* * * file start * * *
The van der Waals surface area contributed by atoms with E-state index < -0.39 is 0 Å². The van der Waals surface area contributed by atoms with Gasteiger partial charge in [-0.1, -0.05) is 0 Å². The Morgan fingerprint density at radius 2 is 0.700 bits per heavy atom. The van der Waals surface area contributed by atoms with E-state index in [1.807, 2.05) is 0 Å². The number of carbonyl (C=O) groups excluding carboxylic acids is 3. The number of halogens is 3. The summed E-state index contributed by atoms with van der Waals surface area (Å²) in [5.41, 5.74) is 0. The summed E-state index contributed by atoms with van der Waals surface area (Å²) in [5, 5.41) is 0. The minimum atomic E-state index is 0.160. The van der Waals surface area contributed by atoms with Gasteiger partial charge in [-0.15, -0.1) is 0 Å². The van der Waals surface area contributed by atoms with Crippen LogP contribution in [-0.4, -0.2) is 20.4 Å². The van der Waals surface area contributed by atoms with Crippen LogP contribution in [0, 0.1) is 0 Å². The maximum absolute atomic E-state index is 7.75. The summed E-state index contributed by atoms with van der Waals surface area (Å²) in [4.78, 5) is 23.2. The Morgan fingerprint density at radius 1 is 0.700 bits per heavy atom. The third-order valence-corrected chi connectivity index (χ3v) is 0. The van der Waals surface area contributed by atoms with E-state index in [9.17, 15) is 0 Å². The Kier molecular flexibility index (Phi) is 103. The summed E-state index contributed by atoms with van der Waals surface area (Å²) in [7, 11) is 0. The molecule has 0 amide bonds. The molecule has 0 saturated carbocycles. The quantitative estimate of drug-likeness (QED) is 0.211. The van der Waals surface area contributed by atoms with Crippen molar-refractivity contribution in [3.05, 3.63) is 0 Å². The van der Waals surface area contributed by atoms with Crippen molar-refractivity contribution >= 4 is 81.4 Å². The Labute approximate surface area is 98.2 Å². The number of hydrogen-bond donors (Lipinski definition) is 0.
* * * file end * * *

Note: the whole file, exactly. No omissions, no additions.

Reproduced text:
The van der Waals surface area contributed by atoms with E-state index < -0.39 is 0 Å². The van der Waals surface area contributed by atoms with Gasteiger partial charge in [-0.1, -0.05) is 0 Å². The Morgan fingerprint density at radius 2 is 0.700 bits per heavy atom. The van der Waals surface area contributed by atoms with E-state index in [1.807, 2.05) is 0 Å². The number of carbonyl (C=O) groups excluding carboxylic acids is 3. The number of halogens is 3. The summed E-state index contributed by atoms with van der Waals surface area (Å²) in [5.41, 5.74) is 0. The summed E-state index contributed by atoms with van der Waals surface area (Å²) in [5, 5.41) is 0. The minimum atomic E-state index is 0.160. The van der Waals surface area contributed by atoms with Gasteiger partial charge in [-0.15, -0.1) is 0 Å². The van der Waals surface area contributed by atoms with Crippen LogP contribution in [-0.4, -0.2) is 20.4 Å². The van der Waals surface area contributed by atoms with Crippen LogP contribution in [0, 0.1) is 0 Å². The maximum absolute atomic E-state index is 7.75. The summed E-state index contributed by atoms with van der Waals surface area (Å²) in [4.78, 5) is 23.2. The Morgan fingerprint density at radius 1 is 0.700 bits per heavy atom. The third-order valence-corrected chi connectivity index (χ3v) is 0. The van der Waals surface area contributed by atoms with E-state index in [9.17, 15) is 0 Å². The Kier molecular flexibility index (Phi) is 103. The summed E-state index contributed by atoms with van der Waals surface area (Å²) in [7, 11) is 0. The molecule has 0 amide bonds. The molecule has 0 saturated carbocycles. The quantitative estimate of drug-likeness (QED) is 0.211. The van der Waals surface area contributed by atoms with Crippen molar-refractivity contribution in [3.05, 3.63) is 0 Å². The van der Waals surface area contributed by atoms with Crippen molar-refractivity contribution >= 4 is 81.4 Å². The Labute approximate surface area is 98.2 Å². The number of hydrogen-bond donors (Lipinski definition) is 0.